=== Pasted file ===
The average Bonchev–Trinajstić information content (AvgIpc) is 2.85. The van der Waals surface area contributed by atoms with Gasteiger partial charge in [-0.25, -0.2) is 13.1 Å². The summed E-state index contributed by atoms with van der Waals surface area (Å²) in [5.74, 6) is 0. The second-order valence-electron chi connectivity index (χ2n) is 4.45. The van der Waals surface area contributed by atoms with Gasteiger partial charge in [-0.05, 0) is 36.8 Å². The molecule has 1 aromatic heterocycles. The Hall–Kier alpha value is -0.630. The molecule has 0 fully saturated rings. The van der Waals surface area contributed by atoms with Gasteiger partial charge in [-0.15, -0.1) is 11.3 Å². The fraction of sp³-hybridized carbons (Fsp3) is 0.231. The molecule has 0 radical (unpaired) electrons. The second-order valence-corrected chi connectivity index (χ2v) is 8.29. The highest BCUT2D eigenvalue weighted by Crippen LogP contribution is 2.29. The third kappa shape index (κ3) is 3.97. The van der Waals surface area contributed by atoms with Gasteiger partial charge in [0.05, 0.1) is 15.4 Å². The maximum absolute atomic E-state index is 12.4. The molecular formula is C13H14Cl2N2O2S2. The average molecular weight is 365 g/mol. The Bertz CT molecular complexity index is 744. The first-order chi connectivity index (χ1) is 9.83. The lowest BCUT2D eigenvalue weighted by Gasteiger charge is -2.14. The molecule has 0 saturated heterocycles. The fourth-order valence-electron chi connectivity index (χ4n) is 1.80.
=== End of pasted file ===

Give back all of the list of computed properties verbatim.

The average Bonchev–Trinajstić information content (AvgIpc) is 2.85. The van der Waals surface area contributed by atoms with Gasteiger partial charge in [-0.25, -0.2) is 13.1 Å². The summed E-state index contributed by atoms with van der Waals surface area (Å²) in [5.74, 6) is 0. The second-order valence-electron chi connectivity index (χ2n) is 4.45. The van der Waals surface area contributed by atoms with Gasteiger partial charge in [-0.05, 0) is 36.8 Å². The molecule has 1 aromatic heterocycles. The Hall–Kier alpha value is -0.630. The molecule has 0 fully saturated rings. The van der Waals surface area contributed by atoms with Gasteiger partial charge in [-0.15, -0.1) is 11.3 Å². The fraction of sp³-hybridized carbons (Fsp3) is 0.231. The molecule has 0 radical (unpaired) electrons. The second-order valence-corrected chi connectivity index (χ2v) is 8.29. The highest BCUT2D eigenvalue weighted by Crippen LogP contribution is 2.29. The third kappa shape index (κ3) is 3.97. The van der Waals surface area contributed by atoms with Gasteiger partial charge in [0.05, 0.1) is 15.4 Å². The maximum absolute atomic E-state index is 12.4. The molecular formula is C13H14Cl2N2O2S2. The average molecular weight is 365 g/mol. The Bertz CT molecular complexity index is 744. The first-order chi connectivity index (χ1) is 9.83. The lowest BCUT2D eigenvalue weighted by Gasteiger charge is -2.14. The molecule has 0 saturated heterocycles. The fourth-order valence-electron chi connectivity index (χ4n) is 1.80.